Rockhampton War Memorial - Kathryn's history blog

Sunday, 8 January 2017

Rockhampton War Memorial

The small village of Rockhampton lost only five of its sons in the First World War but its memorial to them is no less impressive. Designed by church architect William H. Randoll Blacking, it was built in 1921 by the craftsman W. Howell and stands in the churchyard. It is no taller than an expensive grave and easy to walk past  if you are looking for a traditional obelisk or cross memorial. It is built in the arts and crafts style and is carved with the image, but not the shape, of a Christian cross. In the small, traditional village churchyard the memorial looks out of place and it makes one wonder why this design was chosen. Nonetheless, it makes for an interesting memorial and something different from the usual.

 
The names:

Charlesworth's grave
George Frederick Charlesworth: Little is known of George's early life but he was described as having light brown hair and blue eyes. He joined the Royal Navy aged 18 in 1910, when he first served aboard HMS Vivid. He sailed on a number of ships both during peacetime and in the war. One of his final placements was to the HMS Mimosa where he served as a petty officer stoker. He is buried in Rockhampton, having died from tuberculosis, but it is interesting that the War Graves Commission recorded his next of kin as 'friend' Louisa Perkins: the mother of fellow fallen serviceman William.

Percy Arthur Pearce: Percy was born in Rockhampton in 1887 to Arthur, a corn porter, and Fanny. By 1911, he was unemployed and living with his brother-in-law in Cam. He initially volunteered with the Gloucestershire Regiment, before being transferred to the 8th battalion Lancashire Fusiliers. He was killed on 4th September 1918, the day following his division's recapture of the village of Lebucquiere, in the final drive of the Germans off of the Somme. He is buried in Lebucquiere Communal Cemetery Extension.

Image result for white house shepperdine
White House, Shepperdine, with lighthouse (source)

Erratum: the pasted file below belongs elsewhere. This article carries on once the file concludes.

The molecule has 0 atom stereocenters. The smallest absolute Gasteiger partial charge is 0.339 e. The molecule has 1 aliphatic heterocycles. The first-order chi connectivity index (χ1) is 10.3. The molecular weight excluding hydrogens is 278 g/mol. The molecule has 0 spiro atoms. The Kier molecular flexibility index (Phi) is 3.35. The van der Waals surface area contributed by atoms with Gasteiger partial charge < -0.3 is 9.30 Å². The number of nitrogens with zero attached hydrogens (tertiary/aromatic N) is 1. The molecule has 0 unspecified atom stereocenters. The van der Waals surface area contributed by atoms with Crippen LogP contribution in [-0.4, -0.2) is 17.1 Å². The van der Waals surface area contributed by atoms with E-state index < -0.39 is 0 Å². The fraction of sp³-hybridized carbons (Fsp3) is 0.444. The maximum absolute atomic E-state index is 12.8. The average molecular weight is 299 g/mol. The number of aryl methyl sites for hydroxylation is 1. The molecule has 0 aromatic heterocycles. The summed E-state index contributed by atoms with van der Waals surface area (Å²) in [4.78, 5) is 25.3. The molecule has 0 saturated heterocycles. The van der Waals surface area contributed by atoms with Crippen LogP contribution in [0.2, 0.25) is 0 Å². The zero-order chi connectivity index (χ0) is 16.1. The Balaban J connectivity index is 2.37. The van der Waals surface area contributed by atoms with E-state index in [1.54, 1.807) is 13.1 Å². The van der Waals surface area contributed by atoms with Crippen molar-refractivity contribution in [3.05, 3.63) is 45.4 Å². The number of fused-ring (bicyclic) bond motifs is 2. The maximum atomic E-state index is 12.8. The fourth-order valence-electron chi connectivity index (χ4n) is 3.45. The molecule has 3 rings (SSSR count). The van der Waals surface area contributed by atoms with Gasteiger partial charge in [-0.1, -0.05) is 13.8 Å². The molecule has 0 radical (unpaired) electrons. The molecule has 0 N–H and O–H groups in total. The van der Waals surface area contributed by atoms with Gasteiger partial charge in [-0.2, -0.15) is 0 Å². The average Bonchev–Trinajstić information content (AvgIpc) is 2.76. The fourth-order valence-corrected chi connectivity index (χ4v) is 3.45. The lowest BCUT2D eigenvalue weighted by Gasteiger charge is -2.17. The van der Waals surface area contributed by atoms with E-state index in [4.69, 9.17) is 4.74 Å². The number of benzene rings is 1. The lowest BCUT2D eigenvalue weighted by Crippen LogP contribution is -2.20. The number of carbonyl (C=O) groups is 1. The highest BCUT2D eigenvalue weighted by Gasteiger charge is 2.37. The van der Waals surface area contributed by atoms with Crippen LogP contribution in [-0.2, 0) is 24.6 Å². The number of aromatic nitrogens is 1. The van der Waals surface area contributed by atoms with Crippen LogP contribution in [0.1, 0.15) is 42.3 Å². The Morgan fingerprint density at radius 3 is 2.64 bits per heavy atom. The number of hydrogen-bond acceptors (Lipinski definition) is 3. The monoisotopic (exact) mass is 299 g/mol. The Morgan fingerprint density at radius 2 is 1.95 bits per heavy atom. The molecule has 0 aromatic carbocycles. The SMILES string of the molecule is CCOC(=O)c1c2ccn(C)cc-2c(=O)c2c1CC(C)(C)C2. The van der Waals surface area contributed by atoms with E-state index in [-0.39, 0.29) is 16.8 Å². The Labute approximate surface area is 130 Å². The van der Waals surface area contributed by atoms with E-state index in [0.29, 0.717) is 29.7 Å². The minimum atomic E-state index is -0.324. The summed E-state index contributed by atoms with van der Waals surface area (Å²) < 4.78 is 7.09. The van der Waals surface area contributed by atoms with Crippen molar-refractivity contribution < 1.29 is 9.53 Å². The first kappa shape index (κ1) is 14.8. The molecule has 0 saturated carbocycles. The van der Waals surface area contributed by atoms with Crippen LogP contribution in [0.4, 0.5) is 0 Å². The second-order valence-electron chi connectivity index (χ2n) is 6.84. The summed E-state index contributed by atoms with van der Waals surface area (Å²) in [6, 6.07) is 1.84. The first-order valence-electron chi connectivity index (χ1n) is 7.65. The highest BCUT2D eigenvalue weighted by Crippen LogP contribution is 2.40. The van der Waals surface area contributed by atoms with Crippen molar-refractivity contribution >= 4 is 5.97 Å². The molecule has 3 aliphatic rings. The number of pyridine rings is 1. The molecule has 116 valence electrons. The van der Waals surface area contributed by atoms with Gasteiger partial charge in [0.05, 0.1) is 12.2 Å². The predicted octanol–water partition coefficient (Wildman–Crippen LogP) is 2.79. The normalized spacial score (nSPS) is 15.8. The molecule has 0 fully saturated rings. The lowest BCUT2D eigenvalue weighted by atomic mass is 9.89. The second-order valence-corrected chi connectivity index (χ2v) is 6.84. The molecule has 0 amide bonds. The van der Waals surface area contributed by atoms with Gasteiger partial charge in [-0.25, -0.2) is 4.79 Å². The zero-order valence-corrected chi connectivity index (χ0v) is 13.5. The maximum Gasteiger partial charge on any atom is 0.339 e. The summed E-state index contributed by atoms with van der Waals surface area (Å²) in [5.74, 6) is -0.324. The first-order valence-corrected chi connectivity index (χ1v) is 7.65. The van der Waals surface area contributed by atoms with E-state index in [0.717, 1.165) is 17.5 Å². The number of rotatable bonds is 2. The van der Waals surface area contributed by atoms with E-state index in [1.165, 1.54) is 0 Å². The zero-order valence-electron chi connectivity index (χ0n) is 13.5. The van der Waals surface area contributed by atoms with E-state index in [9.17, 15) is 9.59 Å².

William James Perkins: He was born in 1895 at White House, Shepperdine to William, a Lighthouse keeper on the river Severn, and Louisa, as the fourth of seven children. He worked as a general labourer before enlisting in Bristol. He was originally posted to the Royal Field Artillery before moving to the 13th battalion of the Alexandra, Princess of Wales' Own Yorkshire Regiment, known as the "Green Howards". He died on 27th July 1917, while his battalion were in action during the German retreat to the Hindenberg Line. He is buried in Fins New British Cemetery to the east of the Somme region.

Harold Tiley
Harold Tiley: Harold was born in 1895 in the Custom House borough of West Ham (then in Essex) and it is from East Ham that he enlisted in the army. His direct connection to Rockhampton is not known, although his parents were originally from Gloucestershire. His father, George, was a cook to the Atlantic Transport Line, having progressed from the role of grocer twenty years previously. Harold served in the 32nd battalion Royal Fusiliers, a unit of Kitchener's Army which was raised in East Ham. They saw action in the Battle of Flers-Courcelette on the Somme in September 1916 and at the Battle of Messines in Ypres in 1917. He was killed during the Battle of Menin Road on 22nd September, and his body was lost in battle. This was a key phase of the Third Battle of Ypres (Passchendaele) and was successful in advancing the British Army past the Menin Road to the east of the Ypres Salient. Harold is commemorated on the Tyne Cot Memorial.

Richard Sully Ponting: The eldest child of William Harris and Jemima Spilling of Elmhurst, Thornbury, Richard was 31 at the outbreak of the war. He worked as a draper's assistant, most likely working for his father, and had recently married Ada Eleanor of Cheltenham. He fought with the 2/6th battalion Glosters, who were a territorial unit. They fought at the Battle of Cambrai from 20th November, 2017 and it is likely that Richard would have seen the first use of massed tanks in battle. The initial assault was a huge success, but the British were driven back in the German counter-attack. He died on 2nd December, the day before Haig ordered a retreat. His body was lost in action and he is remembered on the Cambrai Memorial.

Kathryn

If you have any further information about the men on the Rockhampton memorial, please get in touch.

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